The acquisition is expected to close in the first quarter of 2004, subject to approval by Titan shareholders, government regulatory reviews and other closing conditions included in the merger agreement
The Titan deal is particularly significant for Lockheed Martin, said Cynthia Houlton, senior analyst with RBC Capital Markets in New York. Of companies that size, Titan most closely mirrors the needs and interests of the Defense Department, she said.
"They do a lot of R&D work, also a lot of product development. They're pretty unique compared to most of the other defense contractors over $500 million," she said.
Titan, based in San Diego, has been concentrating its efforts on defense, intelligence, homeland security and NASA contracts.
In 2002, the company won the National Security Agency's Enterprise Architecture and Decision Support program, was awarded a Special Operations enterprise network management and engineering services contract, and started developing a new, low-cost unmanned aerial vehicle for the Navy. At the same time, the company also discontinued its commercial venture in wireless communications.
The acquisition fits well with Lockheed Martin's defense manufacturing business, said Mahoney, while also moving the company toward higher-value services business.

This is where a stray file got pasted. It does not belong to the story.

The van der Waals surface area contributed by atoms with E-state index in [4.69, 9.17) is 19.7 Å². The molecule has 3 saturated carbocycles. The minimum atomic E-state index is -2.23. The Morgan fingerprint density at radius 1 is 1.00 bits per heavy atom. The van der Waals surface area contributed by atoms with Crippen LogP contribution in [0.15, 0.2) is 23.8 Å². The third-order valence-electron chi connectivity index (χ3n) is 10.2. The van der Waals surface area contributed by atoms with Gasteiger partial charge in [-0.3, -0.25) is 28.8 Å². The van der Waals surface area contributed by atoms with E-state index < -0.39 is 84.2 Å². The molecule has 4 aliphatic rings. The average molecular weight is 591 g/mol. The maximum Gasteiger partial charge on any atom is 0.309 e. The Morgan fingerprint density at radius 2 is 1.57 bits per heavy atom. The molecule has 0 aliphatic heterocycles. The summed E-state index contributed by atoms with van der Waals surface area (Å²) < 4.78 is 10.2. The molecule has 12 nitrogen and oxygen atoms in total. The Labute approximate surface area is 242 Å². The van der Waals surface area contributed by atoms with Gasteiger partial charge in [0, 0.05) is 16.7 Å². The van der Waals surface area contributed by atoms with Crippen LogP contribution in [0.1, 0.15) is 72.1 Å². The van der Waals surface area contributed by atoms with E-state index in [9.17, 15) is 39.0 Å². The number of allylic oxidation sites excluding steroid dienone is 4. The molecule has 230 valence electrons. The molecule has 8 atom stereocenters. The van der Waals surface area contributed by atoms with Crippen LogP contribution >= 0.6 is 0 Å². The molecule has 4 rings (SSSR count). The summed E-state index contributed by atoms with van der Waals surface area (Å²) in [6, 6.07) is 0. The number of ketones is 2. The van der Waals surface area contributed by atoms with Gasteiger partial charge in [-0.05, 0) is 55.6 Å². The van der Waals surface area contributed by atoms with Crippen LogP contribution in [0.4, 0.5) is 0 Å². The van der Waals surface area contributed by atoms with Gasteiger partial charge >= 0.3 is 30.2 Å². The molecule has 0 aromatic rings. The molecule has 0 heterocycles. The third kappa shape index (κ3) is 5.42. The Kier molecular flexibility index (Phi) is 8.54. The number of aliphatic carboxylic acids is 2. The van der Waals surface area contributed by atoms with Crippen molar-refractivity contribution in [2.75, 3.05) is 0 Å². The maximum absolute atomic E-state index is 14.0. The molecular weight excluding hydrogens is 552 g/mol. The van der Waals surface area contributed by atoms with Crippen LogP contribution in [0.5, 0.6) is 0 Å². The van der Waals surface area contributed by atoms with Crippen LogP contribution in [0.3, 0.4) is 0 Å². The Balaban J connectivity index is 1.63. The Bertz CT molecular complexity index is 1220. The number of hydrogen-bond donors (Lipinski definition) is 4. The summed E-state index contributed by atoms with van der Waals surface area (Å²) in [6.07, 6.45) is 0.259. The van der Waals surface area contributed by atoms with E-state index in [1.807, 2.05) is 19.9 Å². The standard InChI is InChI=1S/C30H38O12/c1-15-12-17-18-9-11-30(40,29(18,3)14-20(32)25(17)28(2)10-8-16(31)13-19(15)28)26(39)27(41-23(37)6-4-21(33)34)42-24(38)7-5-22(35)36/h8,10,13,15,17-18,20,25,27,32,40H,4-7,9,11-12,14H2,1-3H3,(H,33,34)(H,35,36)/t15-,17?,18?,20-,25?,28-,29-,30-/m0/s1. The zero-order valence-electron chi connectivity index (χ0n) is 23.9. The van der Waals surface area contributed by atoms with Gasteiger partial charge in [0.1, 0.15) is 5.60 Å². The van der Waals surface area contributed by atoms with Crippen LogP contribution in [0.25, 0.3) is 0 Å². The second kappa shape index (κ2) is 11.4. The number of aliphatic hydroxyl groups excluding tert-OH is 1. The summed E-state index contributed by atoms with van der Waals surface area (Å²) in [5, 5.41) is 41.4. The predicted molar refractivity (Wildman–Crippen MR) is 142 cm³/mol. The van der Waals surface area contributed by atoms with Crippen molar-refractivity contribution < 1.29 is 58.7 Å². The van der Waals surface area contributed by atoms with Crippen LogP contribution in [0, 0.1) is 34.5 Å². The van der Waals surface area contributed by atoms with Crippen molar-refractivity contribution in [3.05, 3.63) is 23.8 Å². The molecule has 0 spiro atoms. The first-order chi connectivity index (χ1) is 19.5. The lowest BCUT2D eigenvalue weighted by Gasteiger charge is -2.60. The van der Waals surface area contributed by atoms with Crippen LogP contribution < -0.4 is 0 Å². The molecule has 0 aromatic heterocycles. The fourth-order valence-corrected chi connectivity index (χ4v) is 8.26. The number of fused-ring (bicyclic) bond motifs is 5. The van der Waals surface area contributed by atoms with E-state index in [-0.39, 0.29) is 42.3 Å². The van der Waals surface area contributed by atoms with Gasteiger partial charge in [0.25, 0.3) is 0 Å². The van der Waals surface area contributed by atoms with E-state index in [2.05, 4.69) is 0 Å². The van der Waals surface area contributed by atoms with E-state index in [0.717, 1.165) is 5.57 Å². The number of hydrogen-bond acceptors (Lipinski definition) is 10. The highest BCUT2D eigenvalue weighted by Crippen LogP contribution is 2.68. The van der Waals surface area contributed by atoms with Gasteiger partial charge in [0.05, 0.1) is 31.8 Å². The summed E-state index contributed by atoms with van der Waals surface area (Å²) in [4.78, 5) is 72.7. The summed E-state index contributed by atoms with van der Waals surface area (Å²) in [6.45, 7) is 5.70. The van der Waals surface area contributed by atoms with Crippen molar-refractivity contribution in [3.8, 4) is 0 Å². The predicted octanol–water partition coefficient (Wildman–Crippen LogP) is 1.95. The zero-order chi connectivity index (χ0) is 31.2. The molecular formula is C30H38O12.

Secretary of Defense Donald Rumsfeld's transformation strategy for the military makes defense contracts less about the size of the weapon systems and more about their accuracy, he said. The transformation strategy also places greater emphasis on battlefield communications, one of Titan's particular strong points.
Buying Titan also ensures that Lockheed Martin stays king of the hill in the defense and government sectors, said John Allen, co-chief executive officer of Windsor Group LLC, an investment bank in Reston, Va. A company doesn't stay No. 1 on the Top 100 list for nine years, as Lockheed has, unless it takes steps to stay there, he said.
"I do think this is consistent with Lockheed's way of making sure they remain a market leader," Allen said. "They've used acquisitions as their vehicle over the years to maintain their position as market leader in multiple areas. ... You can't just stand pat in a consolidating environment."